Sources

Kell, George, and Dan Ewald. Hello Everybody, I’m George Kell. Champaign, Ill.: Sports Publishing. 1998.

Smith, Curt. Voices of the Game. New York: Simon & Schuster. 1987.

Associated Press. “George Kell Never Argues With Umpires, Says Players Get Better Deal If Quiet.” Danville (Virginia) Bee, September 13, 1950, p. 9.

Associated Press. “Kell Quits Baseball Without ‘Pink’ Slip.” Lawton Constitution (Oklahoma), January 7, 1958, p. 11.

Basenfelder, Don. “Wheaton and Kell Bloom as Red Roses; A’s Believed Holding Inside Track for Slugging Pair; George Tops Hitters.” The Sporting News, September 9, 1943, p. 7.

“Blattner Charges Dizzy Threw Curve, Quits Duet; Tiff Over Playoff TV Job Led to Blowup.” The Sporting News, October 28, 1959, p. 23.

“Cadillac Agency, Golf Resort Helped Kell to Make up Mind.” The Sporting News, August 31, 1963, p. 18.

Chi, Victor. “Charlene Kell, George’s wife, dies of cancer.” Detroit Free Press, August 22, 1991, p. 1F.

Craig, Jack. “Airing Ball Games an Honor.” The Sporting News, July 25, 1970, p. 54.

Crowe, Steve. “Kell came to Detroit and brought Harwell with him.” Detroit Free Press, January 29, 1997, p. 3E.

Crowe, Steve. “For openers, Kell pays a visit. Retired announcer admits: ‘Yeah, this really does seem strange.’” Detroit Free Press, April 8, 1997, p. 6C.

Crowe, Steve, and John Lowe. “As George Kell, who retired Tuesday after 37 seasons as a Tigers broadcaster might say
. . . ‘It’s all over!’ Hall of Famer Announces Retirement.” Detroit Free Press, January 29, 1997, p. 1E.

Dow, Bill. “Kell’s Well. Ex-Tiger third sacker returns to Detroit for ‘Baseball as America.’” Detroit Free Press. March 7, 2006, p. 1D.

Ellis, Jim. “Big Gus Unlimbers Big Guns on Return to Limping Orioles.” The Sporting News, May 15, 1957, p. 15.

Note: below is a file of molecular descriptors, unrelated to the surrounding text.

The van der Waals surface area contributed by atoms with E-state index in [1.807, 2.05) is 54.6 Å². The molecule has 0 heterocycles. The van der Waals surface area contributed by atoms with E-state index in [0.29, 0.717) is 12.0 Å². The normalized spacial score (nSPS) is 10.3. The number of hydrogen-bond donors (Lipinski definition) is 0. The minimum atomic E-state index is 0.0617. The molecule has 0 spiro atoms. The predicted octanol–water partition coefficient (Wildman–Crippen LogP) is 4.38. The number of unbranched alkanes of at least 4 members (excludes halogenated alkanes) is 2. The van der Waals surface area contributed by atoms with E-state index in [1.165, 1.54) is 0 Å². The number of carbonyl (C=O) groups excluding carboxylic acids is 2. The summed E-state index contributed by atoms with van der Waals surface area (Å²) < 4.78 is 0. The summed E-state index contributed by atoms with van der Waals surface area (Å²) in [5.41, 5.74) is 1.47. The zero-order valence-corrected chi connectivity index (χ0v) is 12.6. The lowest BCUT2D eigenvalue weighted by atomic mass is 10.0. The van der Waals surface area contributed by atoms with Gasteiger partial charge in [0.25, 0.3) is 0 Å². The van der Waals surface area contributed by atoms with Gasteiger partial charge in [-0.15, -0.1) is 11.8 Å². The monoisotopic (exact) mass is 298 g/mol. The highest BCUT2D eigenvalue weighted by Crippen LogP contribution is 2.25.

Ellis, Jim. “Birds Take Wing Despite Injuries to Kell, Francona.” The Sporting News, June 1, 1957, p. 20.

Falls, Joe. “Another Chapter on Baseball Broadcasters.” The Sporting News, August 28, 1965, p. 14.

Falls, Joe. “Fans favor jocks on TV.” The Sporting News, May 31, 1980, p. 34.

Falls, Joe. “Kell realizes dream in Hall of Fame.” The Detroit News, July 31, 1983, p. 1D.

Gage, Tom. “Talking with…George Kell. The Detroit News, April 30, 2001, p. 4F.

Gage, Tom. “Kell misses calling games, remains an avid Tiger fan. He had Hall of Fame playing career, but never lost enthusiasm for broadcasting.” The Detroit News, June 23, 2003, p. 4F.

“George Kell Now Cattle Raiser.” The Sporting News, March 16, 1949, p. 25.

Guidi, Gene. “Tigers Corner: Kell traveled tough road to 1949 batting crown.” Detroit Free Press, September 25, 1999, p. 5B.

Hammer, Dave. “Former Tiger Kell remembers career—Trip to Cooperstown helps 82-year-old forget pain from accident.” Grand Rapids Press, August 7, 2005.

“Kell stays a fan.” Grand Rapids Press, October 15, 2006, p. C1.

“NBC and CBS Saturday TV Starts April 5; Brave-Dodger, Yank-Phil Tilts First to Air.” The Sporting News, April 2, 1958, p. 32.

Petrucelli, Fred. “Kell a Smash Hit First Season on TV and Happy in Role.” The Sporting News, November 19, 1958, p. 15.

Russo, Neal. “He’s ‘Old Pro’ of Video in Rookie Season; Kell Clouting at .300 Clip as Aircaster. Ex-Hot Sack Star Making Grade on TV.” The Sporting News, May 28, 1958,
pp. 13–14.


Silva, Chris. “Tigers great Kell a hit with first pitch.” Detroit Free Press, October 15, 2006, p. 2D.

Spoelstra, Warren. “With Tigers All’s Well, After Club Acquires Kell.” The Sporting News, May 23, 1946, p. 6.

“Tiger Kell rescued from his burning home.” Grand Rapids Press, October 9, 2001.

“Yanks Swamp Tigers After Losing 3–2 Tilt.” Syracuse Herald Journal, May 9, 1949, p. 59.

Young, Dick. “Kell Reported in Line For Yank Radio Job.” The Sporting News, October 24, 1964, p. 32.

http://www.retrosheet.org

McClary, Mike. Interview with George Kell, March 14, 2007. http://www.detroittigerspodcast.com/2007/03/14/
the-detroit-tigers-podcast-episode-4-its-a-dandy/Accessed June 23, 2007.